By Deb Linsley, F&I Manager at FiQore
My job as a finance manager started about 18 months ago when I took on an entirely new career at FiQore, working with independent auto and RV dealers. FiQore acts as the dealership’s virtual F&I office – an outsourced extension of their team. This was not a career path I had ever envisioned for myself. Like many people, my perception of the finance office in a dealership was not a positive one. From past personal experiences, I dreaded meeting with the finance manager during the car buying process so my initial reaction when the opportunity presented itself was “heck no!”
In fact, consumer satisfaction studies show that the finance process is the most frustrating part of the car buying experience. Google research perpetuates this mindset with story after story about shady finance managers who are only out to make more money for themselves. Unfortunately, it only takes a few bad actors to poison the well for an entire industry, which has most consumers walking into a dealership finance office with their guard up.
As a lifelong customer advocate in retail, but a rookie in the auto industry, having my motives and morals in question was definitely not what I signed up for. My main concern is always helping my customers–it’s truly something I take pride in no matter what kind of products or services I represent. So I set off on my new career adventure determined to change the perception of being a finance manager. From that day forward, my goal has been to ensure our dealership’s customers find joy–and tons of value–in their buying experience, start to finish.
Seeing F&I through a different lens
The first thing I had to overcome was my own misconceptions as a buyer. Knowing what I do now, I wish I would have listened as the finance manager tried to explain the benefits of a Vehicle Service Contract (VSC) when I bought my used car in 2019. I was quick to say no and did not give the finance manager a chance to explain how a VSC could benefit me. Now that I’m on the other side of the desk, I understand the value of a service contract–especially one that includes maintenance. A service contract with maintenance included pays for itself by covering oil changes, tire rotation, batteries, wiper blades and much more.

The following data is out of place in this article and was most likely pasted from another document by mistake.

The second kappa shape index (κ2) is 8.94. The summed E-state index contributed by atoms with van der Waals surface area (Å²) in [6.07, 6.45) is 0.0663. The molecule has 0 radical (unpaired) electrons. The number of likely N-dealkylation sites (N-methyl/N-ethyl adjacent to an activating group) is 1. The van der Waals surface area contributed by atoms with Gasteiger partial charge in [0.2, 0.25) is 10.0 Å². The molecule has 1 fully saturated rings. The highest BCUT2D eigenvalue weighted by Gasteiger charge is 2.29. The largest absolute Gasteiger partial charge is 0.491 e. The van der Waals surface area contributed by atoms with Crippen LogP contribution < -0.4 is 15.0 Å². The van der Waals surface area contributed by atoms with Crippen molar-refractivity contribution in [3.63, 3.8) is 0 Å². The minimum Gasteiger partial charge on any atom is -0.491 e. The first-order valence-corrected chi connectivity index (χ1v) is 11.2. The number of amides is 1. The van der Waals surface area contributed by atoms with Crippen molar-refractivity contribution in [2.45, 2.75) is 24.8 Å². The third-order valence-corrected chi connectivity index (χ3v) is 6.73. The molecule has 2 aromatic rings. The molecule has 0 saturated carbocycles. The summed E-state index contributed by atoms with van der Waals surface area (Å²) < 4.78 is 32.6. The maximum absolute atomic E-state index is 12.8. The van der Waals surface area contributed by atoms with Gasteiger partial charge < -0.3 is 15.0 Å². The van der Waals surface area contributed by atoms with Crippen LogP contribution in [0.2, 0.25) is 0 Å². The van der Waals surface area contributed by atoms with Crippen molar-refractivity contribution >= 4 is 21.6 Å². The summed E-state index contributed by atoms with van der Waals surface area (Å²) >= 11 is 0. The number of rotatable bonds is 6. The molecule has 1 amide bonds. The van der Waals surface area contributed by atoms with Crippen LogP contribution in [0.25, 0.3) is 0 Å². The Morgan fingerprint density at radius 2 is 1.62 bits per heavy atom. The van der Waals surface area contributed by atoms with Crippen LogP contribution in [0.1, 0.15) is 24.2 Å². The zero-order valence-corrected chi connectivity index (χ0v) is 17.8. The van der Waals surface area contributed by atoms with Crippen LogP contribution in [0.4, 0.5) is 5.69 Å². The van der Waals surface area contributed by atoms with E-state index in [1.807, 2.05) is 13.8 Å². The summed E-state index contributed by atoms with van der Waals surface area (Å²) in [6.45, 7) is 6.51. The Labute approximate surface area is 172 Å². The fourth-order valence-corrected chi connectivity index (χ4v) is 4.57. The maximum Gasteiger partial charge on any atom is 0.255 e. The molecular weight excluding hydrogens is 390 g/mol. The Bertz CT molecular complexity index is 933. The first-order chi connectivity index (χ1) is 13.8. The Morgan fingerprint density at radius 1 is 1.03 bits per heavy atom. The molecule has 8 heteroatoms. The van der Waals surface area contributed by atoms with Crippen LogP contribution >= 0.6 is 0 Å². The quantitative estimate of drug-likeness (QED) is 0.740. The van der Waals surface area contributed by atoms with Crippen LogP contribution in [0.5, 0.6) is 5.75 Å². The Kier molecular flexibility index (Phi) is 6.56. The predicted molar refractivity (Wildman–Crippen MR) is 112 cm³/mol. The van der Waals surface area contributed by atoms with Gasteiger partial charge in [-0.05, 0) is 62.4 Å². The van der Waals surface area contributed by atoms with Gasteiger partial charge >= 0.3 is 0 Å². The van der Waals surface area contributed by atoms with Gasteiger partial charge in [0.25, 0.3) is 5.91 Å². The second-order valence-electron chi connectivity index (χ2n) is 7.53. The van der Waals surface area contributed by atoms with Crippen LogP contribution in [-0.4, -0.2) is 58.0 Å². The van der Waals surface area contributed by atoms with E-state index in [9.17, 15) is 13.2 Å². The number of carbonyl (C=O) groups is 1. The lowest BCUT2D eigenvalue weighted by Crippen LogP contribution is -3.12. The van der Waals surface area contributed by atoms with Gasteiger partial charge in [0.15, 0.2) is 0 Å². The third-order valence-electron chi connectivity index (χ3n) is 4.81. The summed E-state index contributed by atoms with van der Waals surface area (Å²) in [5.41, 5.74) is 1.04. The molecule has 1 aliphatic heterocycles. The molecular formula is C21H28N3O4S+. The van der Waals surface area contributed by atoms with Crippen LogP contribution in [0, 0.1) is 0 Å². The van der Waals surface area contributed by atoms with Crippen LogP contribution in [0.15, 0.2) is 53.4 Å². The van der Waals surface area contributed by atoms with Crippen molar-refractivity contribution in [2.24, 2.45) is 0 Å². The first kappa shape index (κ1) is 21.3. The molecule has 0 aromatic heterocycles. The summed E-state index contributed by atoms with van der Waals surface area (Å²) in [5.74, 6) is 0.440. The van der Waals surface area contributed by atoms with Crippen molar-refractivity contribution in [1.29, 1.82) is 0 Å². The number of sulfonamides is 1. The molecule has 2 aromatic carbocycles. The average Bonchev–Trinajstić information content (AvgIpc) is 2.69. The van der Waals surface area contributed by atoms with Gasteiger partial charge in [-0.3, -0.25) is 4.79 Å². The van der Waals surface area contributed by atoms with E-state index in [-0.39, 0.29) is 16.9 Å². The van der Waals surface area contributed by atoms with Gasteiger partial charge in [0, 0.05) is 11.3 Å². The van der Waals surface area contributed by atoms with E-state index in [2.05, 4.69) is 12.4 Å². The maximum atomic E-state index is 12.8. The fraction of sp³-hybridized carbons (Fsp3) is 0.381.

The biggest reason to invest in a service contract, however, is having coverage in case something major happens. For example, the average cost to replace a transmission is $2,600. Personally, I do not have that kind of extra cash laying around. Who does? The fastest way to ruin a good credit score is by having a broken-down vehicle sitting in your driveway that you can’t afford to fix. Without a car that runs, you can’t get to work and when you can’t get to work, you can’t make your car payment. I’ve heard this story a thousand times from customers with credit problems. So once I understood the financial risk myself, I purchased an aftermarket service contract for my personal vehicle. However, it is way more expensive for less coverage than the one I could have purchased at the dealership during the financing process. At least I’m protected now, but it was an expensive lesson to learn.
Another important product that good finance managers talk to their customers about is GAP (guaranteed lease/loan payoff protection), especially with the market volatility we’ve experienced the past year. GAP coverage protects your credit and your savings account if there’s a total vehicle loss due to accident or theft. For example, if you owe $25,000 on your loan and your car is only worth $20,000, a GAP policy covers the $5,000 difference, minus your deductible. Trust me, there are a ton people driving around right now in vehicles that are worth less than what they owe the bank.
FiQore’s approach to F&I is solutions, not sales
When I help my dealership’s customers secure a vehicle loan, my first priority is finding a payment they can afford–comfortably. My second priority is protecting their new asset. On top of securing great loan terms, I work very hard to try and add a VSC and GAP for less than $30 a month. According to AAA, annual maintenance costs on a used vehicle average around $900, or $75 per month–so it makes me feel good that I’m already saving my customers money…and heartache down the road.
I understand not every finance manager has access to the in-depth product, compliance and ethics training I received at FiQore, but for your own sake, give them a chance when you purchase your next used vehicle. Learn about the products, do your homework and don’t assume negative intent. Get to know the finance manager and let them get to know you. You can always say no, but at least you’ll do so armed with all the information and options that are available to protect your investment. And you’ll likely make a new friend in the process as most finance managers, like me, just want to make their customers happy.